HORSEGIRL – ” Versions of Modern Performance ” Best Albums Of 2022

Posted: September 10, 2022 in MUSIC

Fuelled by youthful bravado and an explosive retro-futuristic sound, this young punk-rock power trio blasts the lid off your expectations with their debut, “Versions of Modern Performance”.

Since the dawn of garage rock, basements and carports across America have played host to untold thousands of high school friends looking to fulfill that insatiable need to form a band. And, of course, it’s never easy, but even when everything clicks, it’s probably safe to say that not many of them wind up getting signed to the genre-defining indie rock label Matador Records on their first try.

Dirtbag Transformation (Still Dirty)’ is a scuffed-up, guitar-driven piece of garage-pop that sea saws between discordance and fragments of melody. The track’s lyrics brim with alliteration and slanted rhymes, and as the instrumentation rises, the song rides out with a chorus of “oohs. 

It’s a fine example of the Chicago three-piece Horsegirl‘s kinetic connection and playful sense of humour their reinterpretation of noise pop follows a lineage but doesn’t ape it, it’s charmingly ramshackle, personal, and endearing.

“For us, it started purely as three teenagers who were doing it for fun,” gushes Penelope Lowenstein—at 18, the youngest member of the teenaged three-piece Horsegirl, who in the short span of three years have gone from jamming together in their parents’ basements to, this October, opening for the legendary alt-rock outfit Pavement on their much-touted reunion tour. “I don’t know how it usually happens for bands, but it was just this weird moment where suddenly we were on peoples’ radar. Eventually we recorded a bunch of demos, put them on Soundcloud, and sent them to all the labels who had become interested, and that’s how we were connected with Matador.”

There’s more to the story, but for now here’s the nitty-gritty: “Versions of Modern Performance”, Horsegirl’s debut album, is 34 minutes of voluminous sonic joy, tracked in its entirety at Steve Albini’s stalwart Electrical Audio and produced by studio vet John Agnello, whose prestigious credits include work with Dinosaur Jr.,Sonic Youth, the Dream Syndicate, and Kurt Vile, to name just a few. Lowenstein switches off on guitar, bass, and vocals with Nora Cheng. They met and cemented their friendship while taking part in the School of Rock program in their native Chicago. (Sidenote: They first played together in a cover band that featured, you guessed it, Sonic Youth songs on the setlist). Gigi Reece, Horsegirl’s drummer, joined in early 2019, bringing an instant powerhouse backbeat to the band’s sound, which surges with a psychedelic fervor that conjures tastes of the Velvet Underground and Nico, My Bloody Valentine, Stereolab, and Yo La Tengo—again, to name just a few.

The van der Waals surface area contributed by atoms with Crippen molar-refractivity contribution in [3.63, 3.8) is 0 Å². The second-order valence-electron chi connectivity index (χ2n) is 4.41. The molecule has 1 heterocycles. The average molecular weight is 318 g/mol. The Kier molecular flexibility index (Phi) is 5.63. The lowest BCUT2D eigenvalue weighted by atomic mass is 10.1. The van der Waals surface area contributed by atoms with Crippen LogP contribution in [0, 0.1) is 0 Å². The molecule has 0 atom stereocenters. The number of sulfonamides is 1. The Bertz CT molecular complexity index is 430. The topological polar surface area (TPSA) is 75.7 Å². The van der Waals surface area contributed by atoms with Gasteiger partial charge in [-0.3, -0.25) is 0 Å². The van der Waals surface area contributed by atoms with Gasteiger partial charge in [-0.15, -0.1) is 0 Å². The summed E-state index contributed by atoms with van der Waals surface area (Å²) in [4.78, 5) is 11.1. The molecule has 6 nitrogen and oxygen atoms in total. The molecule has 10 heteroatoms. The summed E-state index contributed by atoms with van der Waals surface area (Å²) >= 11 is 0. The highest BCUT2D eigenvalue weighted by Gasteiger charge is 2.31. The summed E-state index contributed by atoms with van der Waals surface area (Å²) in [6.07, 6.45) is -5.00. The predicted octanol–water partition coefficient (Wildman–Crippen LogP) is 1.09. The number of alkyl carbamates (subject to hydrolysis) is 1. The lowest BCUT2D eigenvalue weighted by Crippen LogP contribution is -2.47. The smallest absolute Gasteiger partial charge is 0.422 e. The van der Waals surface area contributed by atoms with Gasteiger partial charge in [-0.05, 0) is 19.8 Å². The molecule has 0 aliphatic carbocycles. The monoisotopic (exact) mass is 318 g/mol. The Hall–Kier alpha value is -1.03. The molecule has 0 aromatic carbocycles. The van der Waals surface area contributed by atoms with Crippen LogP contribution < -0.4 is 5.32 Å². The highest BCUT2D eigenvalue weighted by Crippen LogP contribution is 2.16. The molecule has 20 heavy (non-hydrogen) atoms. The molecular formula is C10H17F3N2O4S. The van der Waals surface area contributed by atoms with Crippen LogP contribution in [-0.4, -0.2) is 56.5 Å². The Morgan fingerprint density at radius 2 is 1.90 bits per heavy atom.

“We were brought together by this shared love for the same kind of music,” says Cheng, describing how the resurgent Chicago scene, tough-to-crack but nurturing when it counted, eventually helped propel Horsegirl into the spotlight. They recorded their first single, the cavernous and hauntingly folk-tinged “Ballroom Dance Scene,” with their friends Jack Lickerman and Niko Kapetan (whose own band, Friko, has carved out a distinctive dream-pop niche).

Eventually the Chicago Tribune came calling, running a high-profile feature on Horsegirl that sparked a critical buzz. “This was after more and more bands had started popping up that seemed to share similar influences with us, or the same ethos, I guess you could call it,” Cheng observes. “I don’t know exactly how it happened, but it all turned into a very supportive, young community.”

In a sense then, “Versions of Modern Performance” is as much a reflection of the scene that elevated Horsegirl as it is the band’s full-throated statement of purpose.

From the sharp angles and resonant chords of the uptempo opener “Anti-glory” to the layers of sludge and whistling guitars in the mournful “Billy” (loosely inspired, with its E–B–E–B–E–B tuning, by the music of Nick Drake), the album conveys a warm, enveloping analog atmosphere where heavy-leaded psych rock, recombinant proto-punk, wistful indie-pop melodies, and volcanic blooms of guitar feedback all collide in a crucible of spontaneity. Infuse all that with a healthy dose of controlled chaos and the multi-coloured picture of what Horsegirl is all about begins to take shape.

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